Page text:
After Congressman Paul Ryan became Speaker of the House, we remarked that he “may surprise us.”

I must admit, the surprises have exceeded my skepticism, especially after the House defied a veto threat by the President and overwhelmingly passed legislation to suspend Obama’s program to admit 10,000 Syrian refugees in the next year.

And Ryan shed not one tear doing so, either.

It appears that this newly found political courage is infectious. The Senate is now making a move to defund some climate change inanity, to the tune of $3 billion dollars.

Republicans are taking aim at a new “Green Climate Fund,” as they look to weaken President Obama’s hand in global climate talks later this month.

The pot of money, a $3 billion climate change pledge the president’s administration made last year, is something officials hope to bring to the negotiating table at United Nations summit in Paris.

But Republicans — hostile to the climate talks and bent on doing whatever they can to derail a deal in Paris next month — say they’re going to deny Obama the first tranche of money he hopes to inject into the fund.

“We pledge that Congress will not allow U.S. taxpayer dollars to go to the Green Climate Fund until the forthcoming international climate agreement is submitted to the Senate for its constitutional advice and consent,” 37 Republican senators wrote in a letter to Obama on Thursday.

The fund, a pool of public and private money, is meant to help poorer nations prepare for climate change.

A Senate appropriations bill cleared the way for the first portion of American funding earlier this year, but Republicans committed this week to blocking it in a final budget deal.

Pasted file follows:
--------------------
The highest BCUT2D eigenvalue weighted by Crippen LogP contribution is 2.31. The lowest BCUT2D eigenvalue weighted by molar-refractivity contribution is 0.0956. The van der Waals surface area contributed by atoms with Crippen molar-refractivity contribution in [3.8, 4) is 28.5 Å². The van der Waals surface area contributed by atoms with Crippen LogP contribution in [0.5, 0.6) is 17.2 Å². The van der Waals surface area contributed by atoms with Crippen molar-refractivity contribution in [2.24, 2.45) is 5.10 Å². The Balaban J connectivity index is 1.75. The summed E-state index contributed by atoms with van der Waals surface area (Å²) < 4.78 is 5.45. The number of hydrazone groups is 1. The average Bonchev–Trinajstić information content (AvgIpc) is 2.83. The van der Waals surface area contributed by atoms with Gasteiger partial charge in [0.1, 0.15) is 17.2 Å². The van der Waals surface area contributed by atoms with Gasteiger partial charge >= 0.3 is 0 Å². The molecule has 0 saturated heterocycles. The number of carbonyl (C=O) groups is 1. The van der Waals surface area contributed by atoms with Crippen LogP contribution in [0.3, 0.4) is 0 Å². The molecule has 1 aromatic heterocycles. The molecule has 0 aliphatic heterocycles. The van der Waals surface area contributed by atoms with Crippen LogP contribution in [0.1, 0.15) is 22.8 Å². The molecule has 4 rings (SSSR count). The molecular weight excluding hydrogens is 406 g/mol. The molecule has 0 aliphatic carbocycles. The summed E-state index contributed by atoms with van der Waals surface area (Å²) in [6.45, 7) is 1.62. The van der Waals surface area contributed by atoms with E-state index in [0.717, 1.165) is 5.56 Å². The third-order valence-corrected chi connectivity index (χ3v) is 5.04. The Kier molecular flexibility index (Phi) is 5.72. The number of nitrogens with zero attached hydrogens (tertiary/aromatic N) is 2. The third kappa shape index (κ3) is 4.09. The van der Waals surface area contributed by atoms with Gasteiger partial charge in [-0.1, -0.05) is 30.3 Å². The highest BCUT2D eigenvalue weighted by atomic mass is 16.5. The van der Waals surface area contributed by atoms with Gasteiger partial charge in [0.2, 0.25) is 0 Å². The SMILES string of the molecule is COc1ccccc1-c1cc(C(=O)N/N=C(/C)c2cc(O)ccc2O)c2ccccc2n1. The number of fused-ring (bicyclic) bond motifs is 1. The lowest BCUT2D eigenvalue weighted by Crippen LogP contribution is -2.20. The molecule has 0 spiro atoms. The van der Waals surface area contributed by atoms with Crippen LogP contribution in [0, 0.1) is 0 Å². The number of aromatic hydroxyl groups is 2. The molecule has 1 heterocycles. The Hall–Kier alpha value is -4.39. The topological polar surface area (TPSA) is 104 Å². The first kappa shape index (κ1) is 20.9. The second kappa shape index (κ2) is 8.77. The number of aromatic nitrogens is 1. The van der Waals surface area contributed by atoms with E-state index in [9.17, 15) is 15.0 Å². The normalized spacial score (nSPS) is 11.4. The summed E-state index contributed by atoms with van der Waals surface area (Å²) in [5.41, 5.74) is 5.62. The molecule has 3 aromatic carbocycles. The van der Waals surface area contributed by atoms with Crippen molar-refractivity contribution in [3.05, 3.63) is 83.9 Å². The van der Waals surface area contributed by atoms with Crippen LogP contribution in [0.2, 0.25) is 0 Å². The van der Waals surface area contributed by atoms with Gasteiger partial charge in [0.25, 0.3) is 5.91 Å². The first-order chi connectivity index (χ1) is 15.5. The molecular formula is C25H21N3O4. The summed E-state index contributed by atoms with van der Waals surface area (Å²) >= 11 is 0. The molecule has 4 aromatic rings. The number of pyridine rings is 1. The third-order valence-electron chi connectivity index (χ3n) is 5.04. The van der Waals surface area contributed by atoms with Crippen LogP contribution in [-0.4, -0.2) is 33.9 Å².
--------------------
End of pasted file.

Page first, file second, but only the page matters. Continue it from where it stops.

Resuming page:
By way of background, the Green Climate Fund (GCF) was established at United Nations talks 5 years ago. The monies raised would supposedly be used to help developing nations deal with a warming world.

Given the recent weather developments and the history of UN corruption, I would assert that the fund is more of a wealth transfer with a side of UN bureaucratic fraud.

The fund has received a slew of criticism, including a lack of transparency:

…There are also concerns about how the GCF is run, says [Washington, D.C. policy analyst Brandon] Wu, who attended the Zambia meeting as a permitted ‘civil society observer’. Wu is worried that indigenous communities were not adequately consulted before the approval of $6.2 million for the Peruvian wetlands programme, for example. GCF documents say that a consultation was carried out, but for this and for other projects, the fund has no independent verification of its claims, says Andrea Rodríguez Osuna, who works in Mexico City for the non-profit environmental law organization AIDA and was also present in Zambia.

Nor is the GCF transparent about its processes, Rodríguez Osuna adds. “The fund has no information disclosure policy and no accountability mechanism, yet the board is approving project proposals,” she says.

For the eight projects approved at the board meeting, for example, only proposal documents were publicly available (and in the case of two private-sector projects, only a summary). “These are hardly the unbiased sources of information needed to evaluate a project’s merits or any potential negative impacts,” Wu says. Project reviews made by the fund’s board and by an independent technical advisory panel are not publicly released, and GCF officials repeatedly failed to answer questions asked by Nature for this article.

As we enter Thanksgiving week, the willingness to fight toxic policies and defund worthless programs from both houses of Congress is something to be grateful for.


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